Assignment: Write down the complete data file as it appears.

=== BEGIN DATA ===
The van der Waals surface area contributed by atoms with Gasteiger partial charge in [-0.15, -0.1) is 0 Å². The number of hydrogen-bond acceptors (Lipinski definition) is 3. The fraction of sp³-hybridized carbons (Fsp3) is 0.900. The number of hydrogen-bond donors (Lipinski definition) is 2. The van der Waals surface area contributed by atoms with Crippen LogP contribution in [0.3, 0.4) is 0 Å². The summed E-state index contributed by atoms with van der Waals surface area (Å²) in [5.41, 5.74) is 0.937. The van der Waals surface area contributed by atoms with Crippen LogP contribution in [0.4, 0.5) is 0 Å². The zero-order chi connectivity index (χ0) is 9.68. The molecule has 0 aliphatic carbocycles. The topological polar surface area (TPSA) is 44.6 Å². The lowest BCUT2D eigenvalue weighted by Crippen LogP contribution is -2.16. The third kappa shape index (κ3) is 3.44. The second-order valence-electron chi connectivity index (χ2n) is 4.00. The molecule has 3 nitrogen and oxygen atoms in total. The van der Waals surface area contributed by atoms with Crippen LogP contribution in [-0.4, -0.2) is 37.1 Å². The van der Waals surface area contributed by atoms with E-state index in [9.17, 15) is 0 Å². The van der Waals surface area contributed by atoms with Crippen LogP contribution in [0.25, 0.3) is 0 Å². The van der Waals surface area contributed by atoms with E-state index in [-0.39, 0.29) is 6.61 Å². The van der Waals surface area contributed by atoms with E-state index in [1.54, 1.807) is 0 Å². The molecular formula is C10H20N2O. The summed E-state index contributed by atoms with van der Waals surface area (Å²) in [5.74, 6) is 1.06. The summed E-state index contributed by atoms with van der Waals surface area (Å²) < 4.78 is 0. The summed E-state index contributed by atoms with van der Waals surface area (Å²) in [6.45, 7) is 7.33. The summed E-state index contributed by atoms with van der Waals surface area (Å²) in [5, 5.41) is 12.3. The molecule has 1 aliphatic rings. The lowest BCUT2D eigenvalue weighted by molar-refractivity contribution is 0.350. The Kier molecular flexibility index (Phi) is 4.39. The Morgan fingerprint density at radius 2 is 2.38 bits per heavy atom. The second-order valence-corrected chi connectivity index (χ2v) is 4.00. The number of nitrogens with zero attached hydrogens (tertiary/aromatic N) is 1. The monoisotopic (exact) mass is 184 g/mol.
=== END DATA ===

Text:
The van der Waals surface area contributed by atoms with Gasteiger partial charge in [-0.15, -0.1) is 0 Å². The number of hydrogen-bond acceptors (Lipinski definition) is 3. The fraction of sp³-hybridized carbons (Fsp3) is 0.900. The number of hydrogen-bond donors (Lipinski definition) is 2. The van der Waals surface area contributed by atoms with Crippen LogP contribution in [0.3, 0.4) is 0 Å². The summed E-state index contributed by atoms with van der Waals surface area (Å²) in [5.41, 5.74) is 0.937. The van der Waals surface area contributed by atoms with Crippen LogP contribution in [0.4, 0.5) is 0 Å². The zero-order chi connectivity index (χ0) is 9.68. The molecule has 0 aliphatic carbocycles. The topological polar surface area (TPSA) is 44.6 Å². The lowest BCUT2D eigenvalue weighted by Crippen LogP contribution is -2.16. The third kappa shape index (κ3) is 3.44. The second-order valence-electron chi connectivity index (χ2n) is 4.00. The molecule has 3 nitrogen and oxygen atoms in total. The van der Waals surface area contributed by atoms with Crippen LogP contribution in [-0.4, -0.2) is 37.1 Å². The van der Waals surface area contributed by atoms with E-state index in [9.17, 15) is 0 Å². The van der Waals surface area contributed by atoms with Crippen LogP contribution in [0.25, 0.3) is 0 Å². The van der Waals surface area contributed by atoms with E-state index in [-0.39, 0.29) is 6.61 Å². The van der Waals surface area contributed by atoms with E-state index in [1.54, 1.807) is 0 Å². The molecular formula is C10H20N2O. The summed E-state index contributed by atoms with van der Waals surface area (Å²) in [5.74, 6) is 1.06. The summed E-state index contributed by atoms with van der Waals surface area (Å²) < 4.78 is 0. The summed E-state index contributed by atoms with van der Waals surface area (Å²) in [6.45, 7) is 7.33. The summed E-state index contributed by atoms with van der Waals surface area (Å²) in [5, 5.41) is 12.3. The molecule has 1 aliphatic rings. The lowest BCUT2D eigenvalue weighted by molar-refractivity contribution is 0.350. The Kier molecular flexibility index (Phi) is 4.39. The Morgan fingerprint density at radius 2 is 2.38 bits per heavy atom. The second-order valence-corrected chi connectivity index (χ2v) is 4.00. The number of nitrogens with zero attached hydrogens (tertiary/aromatic N) is 1. The monoisotopic (exact) mass is 184 g/mol.